Monday, November 17, 2014

New Canadian Liver Foundation survey reveals Canadians unaware of hepatitis C risk

New Canadian Liver Foundation survey reveals Canadians unaware of hepatitis C risk

TORONTO, Nov. 17, 2014 /CNW/ - An estimated 250,000 Canadians live with hepatitis C, a deadly virus that attacks the liver and can lead to liver cancer, liver failure or even death. A new survey conducted by Ipsos Reid on behalf of the Canadian Liver Foundation (CLF) found that among adults born between 1945 and 1975, only 29 per cent believe their own age group has the most people living with hepatitis C. Yet, adults born between 1945 and 1975 have the highest risk of having undiagnosed hepatitis C. The survey also found more than 75 per cent of the respondents have not been tested for the deadly disease or don't know if they have.

"One in five people with the virus don't know they are living with hepatitis C because symptoms often don't appear until it's too late and the liver is damaged," said Dr. Morris Sherman, Chairperson for the Canadian Liver Foundation and hepatologist at Toronto General Hospital. "We want to encourage all those who are at risk to get tested and urge those who have been tested to speak to their doctor about treatment."

Adults born between 1945 and 1975 (including those born in Canada or abroad) are a high risk group because they may have undergone blood transfusions before testing of blood was introduced, experienced medical procedures or immunization before modern infection control measures became the norm (especially outside of Canada) or experimented with intravenous drug use (even once). The disease is spread through blood to blood contact with an infected person or through unsterilized equipment, such as tattoo or piercing needles, that have been contaminated with infected blood.

52 year old Sharon Rider contracted hepatitis C at age 16 when she received a transfusion during back surgery to correct her scoliosis. She was finally diagnosed 23 years later when she underwent a battery of blood tests prior to a second back surgery.

"When I found out I was terrified that I might have passed it on to my husband or children," said Sharon. "No one had ever suggested that I should get tested for hepatitis C and I didn't have any symptoms that would have suggested that this virus was attacking and damaging my liver."

The national survey of more than 1,000 Canadians found that although the 1945 to 1975 age bracket do not realize they are at such a high risk, the majority of respondents (86 per cent) have heard of hepatitis C and 77 per cent know that the liver is the most affected organ. In addition, 60 per centunderstand that you can have the virus and not know it. However, only 11 per cent believe the disease has the highest rates of premature death among a list of diseases. Left untreated, hepatitis C progresses to cirrhosis, liver cancer or liver failure and can result in death.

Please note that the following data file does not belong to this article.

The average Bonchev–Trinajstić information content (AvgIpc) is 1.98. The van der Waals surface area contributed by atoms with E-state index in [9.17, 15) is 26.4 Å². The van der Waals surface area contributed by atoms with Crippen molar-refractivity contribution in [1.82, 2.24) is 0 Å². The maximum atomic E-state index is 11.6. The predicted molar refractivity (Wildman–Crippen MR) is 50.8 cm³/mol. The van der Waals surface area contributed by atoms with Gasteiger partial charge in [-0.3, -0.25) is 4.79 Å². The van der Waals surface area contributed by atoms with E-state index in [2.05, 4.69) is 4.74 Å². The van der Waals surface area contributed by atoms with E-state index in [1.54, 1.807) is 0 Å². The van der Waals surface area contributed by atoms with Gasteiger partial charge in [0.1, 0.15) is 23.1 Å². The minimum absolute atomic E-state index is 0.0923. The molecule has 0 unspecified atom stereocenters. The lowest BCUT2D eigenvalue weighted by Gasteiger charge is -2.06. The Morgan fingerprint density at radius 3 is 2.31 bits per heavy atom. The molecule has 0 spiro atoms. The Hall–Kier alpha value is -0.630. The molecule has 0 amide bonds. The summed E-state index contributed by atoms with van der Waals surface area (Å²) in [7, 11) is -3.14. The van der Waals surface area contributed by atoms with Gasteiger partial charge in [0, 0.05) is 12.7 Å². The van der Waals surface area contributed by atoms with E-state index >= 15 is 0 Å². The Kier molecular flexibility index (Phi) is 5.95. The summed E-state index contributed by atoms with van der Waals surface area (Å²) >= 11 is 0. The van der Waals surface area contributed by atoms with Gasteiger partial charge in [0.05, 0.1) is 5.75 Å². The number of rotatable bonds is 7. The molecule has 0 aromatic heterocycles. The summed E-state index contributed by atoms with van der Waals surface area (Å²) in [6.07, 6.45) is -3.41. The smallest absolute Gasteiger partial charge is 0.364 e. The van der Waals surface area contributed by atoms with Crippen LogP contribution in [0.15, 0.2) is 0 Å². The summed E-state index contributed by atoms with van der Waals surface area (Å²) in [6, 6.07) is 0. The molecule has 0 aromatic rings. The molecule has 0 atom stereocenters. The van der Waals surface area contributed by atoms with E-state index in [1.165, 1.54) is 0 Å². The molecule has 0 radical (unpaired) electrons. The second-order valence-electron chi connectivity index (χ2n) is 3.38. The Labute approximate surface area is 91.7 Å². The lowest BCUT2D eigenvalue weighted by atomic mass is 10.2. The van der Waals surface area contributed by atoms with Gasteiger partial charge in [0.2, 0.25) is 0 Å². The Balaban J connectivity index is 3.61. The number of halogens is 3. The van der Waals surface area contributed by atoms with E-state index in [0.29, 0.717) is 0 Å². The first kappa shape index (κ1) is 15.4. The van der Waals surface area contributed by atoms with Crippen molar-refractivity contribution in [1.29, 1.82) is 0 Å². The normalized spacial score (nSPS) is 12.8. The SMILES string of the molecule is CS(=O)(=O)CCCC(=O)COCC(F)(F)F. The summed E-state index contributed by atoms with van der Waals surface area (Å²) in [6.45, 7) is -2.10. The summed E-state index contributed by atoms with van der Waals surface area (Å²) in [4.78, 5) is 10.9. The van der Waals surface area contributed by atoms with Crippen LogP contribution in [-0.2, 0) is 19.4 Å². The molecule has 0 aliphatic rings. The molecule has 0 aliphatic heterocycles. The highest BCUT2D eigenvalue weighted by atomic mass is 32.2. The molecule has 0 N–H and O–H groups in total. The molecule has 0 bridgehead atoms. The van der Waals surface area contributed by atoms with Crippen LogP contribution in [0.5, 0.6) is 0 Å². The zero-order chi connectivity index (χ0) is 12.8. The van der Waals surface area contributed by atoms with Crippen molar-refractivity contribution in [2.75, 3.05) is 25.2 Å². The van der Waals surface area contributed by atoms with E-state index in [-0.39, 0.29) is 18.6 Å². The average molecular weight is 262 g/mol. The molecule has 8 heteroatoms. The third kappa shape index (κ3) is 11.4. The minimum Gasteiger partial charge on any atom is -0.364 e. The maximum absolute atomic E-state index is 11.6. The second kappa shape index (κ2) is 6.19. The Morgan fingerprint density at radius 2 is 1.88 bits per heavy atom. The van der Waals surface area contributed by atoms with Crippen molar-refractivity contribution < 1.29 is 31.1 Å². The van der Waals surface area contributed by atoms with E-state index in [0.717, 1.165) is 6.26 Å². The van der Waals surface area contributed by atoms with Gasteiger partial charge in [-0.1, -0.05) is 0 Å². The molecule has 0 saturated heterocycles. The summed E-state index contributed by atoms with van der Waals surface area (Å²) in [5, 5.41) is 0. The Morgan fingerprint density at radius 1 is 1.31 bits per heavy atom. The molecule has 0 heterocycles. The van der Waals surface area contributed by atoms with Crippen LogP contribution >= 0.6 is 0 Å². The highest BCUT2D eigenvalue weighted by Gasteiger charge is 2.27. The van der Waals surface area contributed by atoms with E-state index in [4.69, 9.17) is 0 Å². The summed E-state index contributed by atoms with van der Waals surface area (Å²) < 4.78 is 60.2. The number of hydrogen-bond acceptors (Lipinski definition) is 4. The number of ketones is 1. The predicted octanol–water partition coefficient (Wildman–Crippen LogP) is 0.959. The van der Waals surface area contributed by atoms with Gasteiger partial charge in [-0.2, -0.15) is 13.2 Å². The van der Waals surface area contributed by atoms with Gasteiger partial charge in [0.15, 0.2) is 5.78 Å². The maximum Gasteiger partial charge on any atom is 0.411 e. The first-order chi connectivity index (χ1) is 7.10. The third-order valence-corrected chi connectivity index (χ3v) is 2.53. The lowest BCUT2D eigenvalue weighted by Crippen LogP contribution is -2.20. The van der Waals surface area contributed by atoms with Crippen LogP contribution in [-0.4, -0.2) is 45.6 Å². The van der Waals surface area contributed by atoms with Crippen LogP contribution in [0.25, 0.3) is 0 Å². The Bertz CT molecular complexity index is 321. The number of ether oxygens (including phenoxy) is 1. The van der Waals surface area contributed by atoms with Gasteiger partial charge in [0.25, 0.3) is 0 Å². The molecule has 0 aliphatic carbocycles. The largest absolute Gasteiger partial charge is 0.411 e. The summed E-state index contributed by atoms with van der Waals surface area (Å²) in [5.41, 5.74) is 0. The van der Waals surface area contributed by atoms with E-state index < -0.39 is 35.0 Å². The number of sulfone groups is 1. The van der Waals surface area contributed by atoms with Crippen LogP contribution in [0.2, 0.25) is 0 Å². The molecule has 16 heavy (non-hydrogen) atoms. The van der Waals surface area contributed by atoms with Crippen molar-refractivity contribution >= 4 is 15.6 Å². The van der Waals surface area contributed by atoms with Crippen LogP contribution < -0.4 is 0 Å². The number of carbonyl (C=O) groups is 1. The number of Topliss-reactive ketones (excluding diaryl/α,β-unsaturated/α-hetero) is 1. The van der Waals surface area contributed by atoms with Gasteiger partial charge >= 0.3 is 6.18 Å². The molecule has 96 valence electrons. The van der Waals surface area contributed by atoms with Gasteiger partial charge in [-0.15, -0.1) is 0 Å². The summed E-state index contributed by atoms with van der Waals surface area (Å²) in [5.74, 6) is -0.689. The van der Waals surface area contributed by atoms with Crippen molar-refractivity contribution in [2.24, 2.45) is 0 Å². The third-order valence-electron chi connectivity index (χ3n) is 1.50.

In 2012, the Canadian Liver Foundation recommended that adults born between 1945 and 1975 undergo a one-time test for hepatitis C. This recommendation was supported by a Canadian Medical Association Journal article in which authors suggested that wide-spread testing of this age group could identify as many as 77% of those who are infected.

Among the survey respondents, the most motivating reason to get tested is a recommendation from a doctor (70 per cent), followed by realizing you have a risk factor (44 per cent).

"Family physicians and other front line health care professionals have a vital role to play in educating their patients about risk factors and encouraging hepatitis C testing," said Dr. Sherman. "Without diagnosis and timely treatment, individuals who are living unknowingly with hepatitis C will continue to progress toward more severe liver damage and risk suffering the most severe consequences of this disease."

Numbers by region:
Almost 40 per cent of survey respondents in Atlantic and Quebec do not know that getting a tattoo can put them at risk of contracting hepatitis C.

Only 61 per cent of those in Quebec believe that hepatitis C can lead to the most life-threatening consequences including cirrhosis, liver cancer, liver transplant and death.
Only 10 per cent of respondents in Ontario and Quebec believe that hepatitis C causes the highest rate of premature death from a list of other infectious diseases.

72 per cent of Ontario respondents and 76 per cent of BC respondents have not been tested or do not know if they have been tested for hepatitis C.

CLF will participate in a legislative education day on November 20th at Parliament Hill in Ottawa. The education day will aim to inform politicians on the toll hepatitis C is taking on Canadians.

To determine your risk of contracting hepatitis C and to learn more about hepatitis C testing, please visit

About the Canadian Liver Foundation

Founded in 1969 by a group of doctors and business leaders concerned about the increasing incidence of liver disease, the Canadian Liver Foundation (CLF) was the first organization in the world devoted to providing support for research and education into the causes, diagnoses, prevention and treatment of all liver disease. Through its chapters across the country, the CLF strives to promote liver health, improve public awareness and understanding of liver disease, raise funds for research and provide support to individuals affected by liver disease.

SOURCE Canadian Liver Foundation

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